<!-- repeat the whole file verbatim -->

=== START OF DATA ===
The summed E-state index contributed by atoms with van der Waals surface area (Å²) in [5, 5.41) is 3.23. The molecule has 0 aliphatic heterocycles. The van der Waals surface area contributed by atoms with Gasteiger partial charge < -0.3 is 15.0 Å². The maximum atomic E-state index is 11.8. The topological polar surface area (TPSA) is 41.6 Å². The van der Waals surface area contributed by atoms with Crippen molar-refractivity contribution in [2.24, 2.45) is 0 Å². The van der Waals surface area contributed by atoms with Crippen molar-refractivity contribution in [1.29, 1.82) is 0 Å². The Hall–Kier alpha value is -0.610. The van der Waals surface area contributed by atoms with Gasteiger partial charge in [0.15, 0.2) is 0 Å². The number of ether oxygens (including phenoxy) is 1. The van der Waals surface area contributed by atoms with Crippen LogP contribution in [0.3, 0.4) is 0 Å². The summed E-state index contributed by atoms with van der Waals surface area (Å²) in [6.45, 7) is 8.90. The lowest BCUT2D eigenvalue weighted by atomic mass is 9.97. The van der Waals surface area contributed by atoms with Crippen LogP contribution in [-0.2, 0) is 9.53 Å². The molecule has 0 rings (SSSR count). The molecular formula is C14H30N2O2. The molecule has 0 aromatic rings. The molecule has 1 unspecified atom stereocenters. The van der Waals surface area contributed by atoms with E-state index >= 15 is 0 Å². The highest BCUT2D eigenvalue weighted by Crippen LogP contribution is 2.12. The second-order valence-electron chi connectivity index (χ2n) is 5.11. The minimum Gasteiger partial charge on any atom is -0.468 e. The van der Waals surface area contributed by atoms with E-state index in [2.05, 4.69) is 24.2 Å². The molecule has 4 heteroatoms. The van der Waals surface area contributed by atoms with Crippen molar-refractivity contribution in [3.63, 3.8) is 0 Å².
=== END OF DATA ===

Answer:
The summed E-state index contributed by atoms with van der Waals surface area (Å²) in [5, 5.41) is 3.23. The molecule has 0 aliphatic heterocycles. The van der Waals surface area contributed by atoms with Gasteiger partial charge < -0.3 is 15.0 Å². The maximum atomic E-state index is 11.8. The topological polar surface area (TPSA) is 41.6 Å². The van der Waals surface area contributed by atoms with Crippen molar-refractivity contribution in [2.24, 2.45) is 0 Å². The van der Waals surface area contributed by atoms with Crippen molar-refractivity contribution in [1.29, 1.82) is 0 Å². The Hall–Kier alpha value is -0.610. The van der Waals surface area contributed by atoms with Gasteiger partial charge in [0.15, 0.2) is 0 Å². The number of ether oxygens (including phenoxy) is 1. The van der Waals surface area contributed by atoms with Crippen LogP contribution in [0.3, 0.4) is 0 Å². The summed E-state index contributed by atoms with van der Waals surface area (Å²) in [6.45, 7) is 8.90. The lowest BCUT2D eigenvalue weighted by atomic mass is 9.97. The van der Waals surface area contributed by atoms with Crippen LogP contribution in [-0.2, 0) is 9.53 Å². The molecule has 0 rings (SSSR count). The molecular formula is C14H30N2O2. The molecule has 0 aromatic rings. The molecule has 1 unspecified atom stereocenters. The van der Waals surface area contributed by atoms with E-state index >= 15 is 0 Å². The highest BCUT2D eigenvalue weighted by Crippen LogP contribution is 2.12. The second-order valence-electron chi connectivity index (χ2n) is 5.11. The minimum Gasteiger partial charge on any atom is -0.468 e. The van der Waals surface area contributed by atoms with E-state index in [2.05, 4.69) is 24.2 Å². The molecule has 4 heteroatoms. The van der Waals surface area contributed by atoms with Crippen molar-refractivity contribution in [3.63, 3.8) is 0 Å².